Chicago White Sox pitcher Leyson Septimo, right, celebrates with catcher A.J. Pierzynski after the White Sox defeated the New York Yankees 14-7.
A.J. Pierzynski, Paul Konerko and the Chicago White Sox were totally prepared to face Adam Warren in his major league debut.
Seeing Dewayne Wise on the mound, now that was a surprise.
Pierzynski homered twice, Konerko and Alexei Ramirez also connected and the White Sox pounded the Yankees so hard that New York needed an outfielder to pitch, bringing in Wise to finish up a 14-7 romp Friday night.
"I'll be honest, I was very happy I didn't get up against Dewayne," said Pierzynski, who was left on deck. "He's a good friend of mine. And no matter what you do, you're going to hear about it."
A night after the White Sox rallied to win at Yankee Stadium on Dayan Viciedo's three-run homer in the ninth, they made it a short and sour outing for Warren. The 25-year-old newcomer didn't make it through the third inning
By the end, the Yankees brought in Wise for his pro pitching debut -- it was the first time since 1968 that a Yankees position player pitched in a home game. Throwing a 79 mph fastball, the crafty lefty was perfect, retiring Konerko on a routine fly and getting Alex Rios on a grounder to close a four-run ninth inning.
"I like Dewayne Wise a lot better when he's making catches to preserve perfect games than when he's on the mound," Konerko kidded. "You can't win, even if you hit it a mile."
"But Rios got jammed. At least I got the bat out," he said.
Wise was familiar to many Chicago players. His outstanding grab for the White Sox in 2009 helped Mark Buehrle pitch a perfect game.
Wise was the first position player to pitch for the Yankees since Nick Swisher in 2009 -- Gene Michael was the last to do it for the Yankees at home 44 years ago. Wise wasn't in the game when he was told he had two minutes to warm up.
"I was very nervous. I haven't pitched since my sophomore year in high school," he said.
"Of all the people on that team, I wish it had been A.J. that I faced. I would love to try to strike him out," he said, laughing. "It was fun. I always said that someday I hoped I would get the chance to go in and pitch. I'm just glad I was able not to walk anybody and not give up any hits."
White Sox manager Robin Ventura was impressed. He knows what Wise went through, having pitched an inning for the Dodgers.
"He beat me. I topped out at 72 (mph)," Ventura said.
Rookie Jose Quintana (3-1) fell behind 4-0 in the first inning, then hung in to give the White Sox their fourth straight win in a matchup of AL division leaders.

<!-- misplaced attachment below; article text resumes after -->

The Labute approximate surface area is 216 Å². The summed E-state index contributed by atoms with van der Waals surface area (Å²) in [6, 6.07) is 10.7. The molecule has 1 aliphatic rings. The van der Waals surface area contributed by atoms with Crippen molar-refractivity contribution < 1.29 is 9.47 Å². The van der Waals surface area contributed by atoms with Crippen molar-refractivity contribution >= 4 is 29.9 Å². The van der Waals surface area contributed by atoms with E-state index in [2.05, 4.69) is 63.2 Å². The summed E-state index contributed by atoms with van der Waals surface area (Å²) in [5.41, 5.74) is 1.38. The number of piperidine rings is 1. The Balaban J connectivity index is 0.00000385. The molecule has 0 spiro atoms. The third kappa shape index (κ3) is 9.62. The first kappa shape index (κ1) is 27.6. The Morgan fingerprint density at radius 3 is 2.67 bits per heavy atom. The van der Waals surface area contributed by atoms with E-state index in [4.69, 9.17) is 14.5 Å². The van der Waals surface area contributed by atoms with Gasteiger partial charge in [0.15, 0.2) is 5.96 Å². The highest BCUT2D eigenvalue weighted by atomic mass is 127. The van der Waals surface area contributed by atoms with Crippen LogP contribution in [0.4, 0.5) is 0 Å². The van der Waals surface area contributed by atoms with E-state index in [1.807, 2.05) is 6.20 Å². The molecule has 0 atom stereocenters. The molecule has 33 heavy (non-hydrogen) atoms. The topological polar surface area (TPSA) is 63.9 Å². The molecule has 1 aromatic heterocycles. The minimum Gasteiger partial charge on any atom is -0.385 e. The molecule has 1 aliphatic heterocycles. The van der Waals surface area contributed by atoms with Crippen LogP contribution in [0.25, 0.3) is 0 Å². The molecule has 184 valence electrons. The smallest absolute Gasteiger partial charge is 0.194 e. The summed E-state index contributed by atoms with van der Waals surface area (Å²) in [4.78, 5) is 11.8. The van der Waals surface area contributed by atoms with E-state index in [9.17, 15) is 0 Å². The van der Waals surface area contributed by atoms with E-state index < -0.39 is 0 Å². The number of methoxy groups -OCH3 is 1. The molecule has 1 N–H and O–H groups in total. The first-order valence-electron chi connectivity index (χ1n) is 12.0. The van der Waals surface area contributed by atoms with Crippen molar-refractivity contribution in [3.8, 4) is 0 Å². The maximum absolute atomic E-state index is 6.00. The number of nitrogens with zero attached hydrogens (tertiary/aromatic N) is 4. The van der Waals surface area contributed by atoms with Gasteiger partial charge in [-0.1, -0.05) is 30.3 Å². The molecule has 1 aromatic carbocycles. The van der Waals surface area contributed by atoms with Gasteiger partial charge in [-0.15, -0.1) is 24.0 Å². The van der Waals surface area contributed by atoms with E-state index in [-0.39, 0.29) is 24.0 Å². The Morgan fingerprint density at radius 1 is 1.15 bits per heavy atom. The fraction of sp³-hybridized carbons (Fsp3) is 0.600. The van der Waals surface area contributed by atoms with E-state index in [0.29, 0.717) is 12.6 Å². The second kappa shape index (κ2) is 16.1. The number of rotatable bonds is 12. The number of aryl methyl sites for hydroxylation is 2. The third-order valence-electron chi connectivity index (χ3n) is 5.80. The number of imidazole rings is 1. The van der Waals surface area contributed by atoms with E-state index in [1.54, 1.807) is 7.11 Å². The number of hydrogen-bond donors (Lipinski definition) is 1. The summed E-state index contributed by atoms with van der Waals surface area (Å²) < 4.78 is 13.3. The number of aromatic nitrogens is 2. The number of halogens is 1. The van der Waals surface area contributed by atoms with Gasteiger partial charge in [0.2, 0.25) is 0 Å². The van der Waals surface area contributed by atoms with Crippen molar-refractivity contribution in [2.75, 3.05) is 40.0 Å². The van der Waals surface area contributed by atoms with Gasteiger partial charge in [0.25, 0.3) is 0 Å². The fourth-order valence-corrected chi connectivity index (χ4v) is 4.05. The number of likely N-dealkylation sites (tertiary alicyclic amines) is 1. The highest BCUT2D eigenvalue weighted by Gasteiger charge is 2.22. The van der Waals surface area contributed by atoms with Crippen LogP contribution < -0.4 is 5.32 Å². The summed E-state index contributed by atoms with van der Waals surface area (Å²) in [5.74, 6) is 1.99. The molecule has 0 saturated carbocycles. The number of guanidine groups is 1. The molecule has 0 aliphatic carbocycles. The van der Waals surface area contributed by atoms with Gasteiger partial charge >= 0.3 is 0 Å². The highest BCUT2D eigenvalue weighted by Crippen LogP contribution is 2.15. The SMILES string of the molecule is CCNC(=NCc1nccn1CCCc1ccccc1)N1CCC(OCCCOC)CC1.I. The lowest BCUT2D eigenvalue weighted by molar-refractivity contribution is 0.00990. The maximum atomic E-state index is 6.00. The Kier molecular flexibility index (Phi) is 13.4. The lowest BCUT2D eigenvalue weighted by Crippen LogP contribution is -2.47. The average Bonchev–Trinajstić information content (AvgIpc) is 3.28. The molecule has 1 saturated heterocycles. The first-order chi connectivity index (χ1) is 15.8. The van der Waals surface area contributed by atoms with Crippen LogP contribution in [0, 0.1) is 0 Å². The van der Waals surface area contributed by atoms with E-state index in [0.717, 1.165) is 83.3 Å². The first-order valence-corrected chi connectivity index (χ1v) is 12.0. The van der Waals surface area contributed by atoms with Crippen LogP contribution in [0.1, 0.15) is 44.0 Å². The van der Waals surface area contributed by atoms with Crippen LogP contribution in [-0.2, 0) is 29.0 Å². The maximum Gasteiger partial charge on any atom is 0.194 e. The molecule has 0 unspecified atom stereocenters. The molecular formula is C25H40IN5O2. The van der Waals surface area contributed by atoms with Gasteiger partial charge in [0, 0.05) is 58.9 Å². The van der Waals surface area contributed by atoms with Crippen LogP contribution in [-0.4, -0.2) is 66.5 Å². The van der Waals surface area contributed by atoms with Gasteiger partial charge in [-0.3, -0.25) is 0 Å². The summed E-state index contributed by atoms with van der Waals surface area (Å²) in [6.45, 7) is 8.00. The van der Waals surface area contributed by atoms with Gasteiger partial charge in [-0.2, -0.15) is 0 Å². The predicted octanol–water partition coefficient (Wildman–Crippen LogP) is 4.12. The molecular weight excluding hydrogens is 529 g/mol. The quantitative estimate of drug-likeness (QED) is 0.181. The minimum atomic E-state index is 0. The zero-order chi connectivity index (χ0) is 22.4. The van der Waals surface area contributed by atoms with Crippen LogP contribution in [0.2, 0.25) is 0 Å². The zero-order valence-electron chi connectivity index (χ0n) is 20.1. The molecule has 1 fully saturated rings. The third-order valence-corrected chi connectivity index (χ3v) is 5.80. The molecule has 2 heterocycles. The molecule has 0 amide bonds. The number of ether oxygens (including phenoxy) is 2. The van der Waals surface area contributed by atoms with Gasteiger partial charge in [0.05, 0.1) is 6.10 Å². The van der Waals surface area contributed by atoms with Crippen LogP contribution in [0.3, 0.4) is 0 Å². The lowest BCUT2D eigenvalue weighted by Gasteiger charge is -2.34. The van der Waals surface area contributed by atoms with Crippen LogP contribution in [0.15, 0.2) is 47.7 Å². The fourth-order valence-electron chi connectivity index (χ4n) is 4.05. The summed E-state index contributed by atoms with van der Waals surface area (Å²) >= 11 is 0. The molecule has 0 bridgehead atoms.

Derek Jeter's leadoff double was his 3,185th hit, moving him past Hall of Famer Cal Ripken Jr. for 13th place on the career list. Curtis Granderson followed with his 22nd homer.
It was 95 degrees at gametime, and the ball was flying. It was 6-all by the fourth and Pierzynski's leadoff homer in the fifth against David Phelps (1-3) put Chicago ahead to stay.
Pierzynski hit a pair of solo drives for his fifth multihomer game, and drove in three runs. Ramirez had four of Chicago's 19 hits and Gordon Beckham had two of the team's five doubles.
"This is a nice park to hit in," Ventura said. "It's nice to get everybody swinging the bat."
Quintana has been quite a surprise for the White Sox, and the rookie began the night with a 1.25 ERA and a 16-inning scoreless streak. He had not allowed more than two runs in any of his six starts.
The Yankees quickly tagged Quintana, and Andruw Jones' two-out, two-run double made it 4-0 in the first. But the 23-year-old lefty from Colombia stayed cool, and was nicked only by Jayson Nix's two-run double off Ramirez's glove at shortstop in the fourth before leaving after six innings with a 10-6 lead.
Warren was promoted from Triple-A this week after CC Sabathia and Andy Pettitte went on the disabled list. A few hours before the game, Warren's suitcase was in his locker and there wasn't yet a nameplate over his stall.
The Yankees tried to make him feel welcome. After the infielders whipped the ball around after Warren's last warmup pitch, Jeter took a toss from Alex Rodriguez and trotted in for a final word with the new pitcher.
Warren started out fine, striking out leadoff man Alejandro De Aza and drawing a cheer from friends and family members sitting in the second deck behind the Yankees dugout. Catcher Chris Stewart tossed the ball out of play as a keepsake -- pretty soon, the White Sox started providing their own souvenirs.
Pierzynski opened the second with his 13th homer. Beckham lined a two-run double and Kevin Youkilis had an RBI groundout that made it 4-all.
Konerko hit his 14th homer on Warren's first pitch in the third. After an RBI single by Pierzynski and a sharp single by Ramirez with one out, Warren was pulled. Phelps relieved his fellow rookie and got out of the inning, drawing a high-five from Warren.
Rios had an RBI single in the sixth. Ramirez hit a two-run homer in the seventh and added an RBI double in the ninth.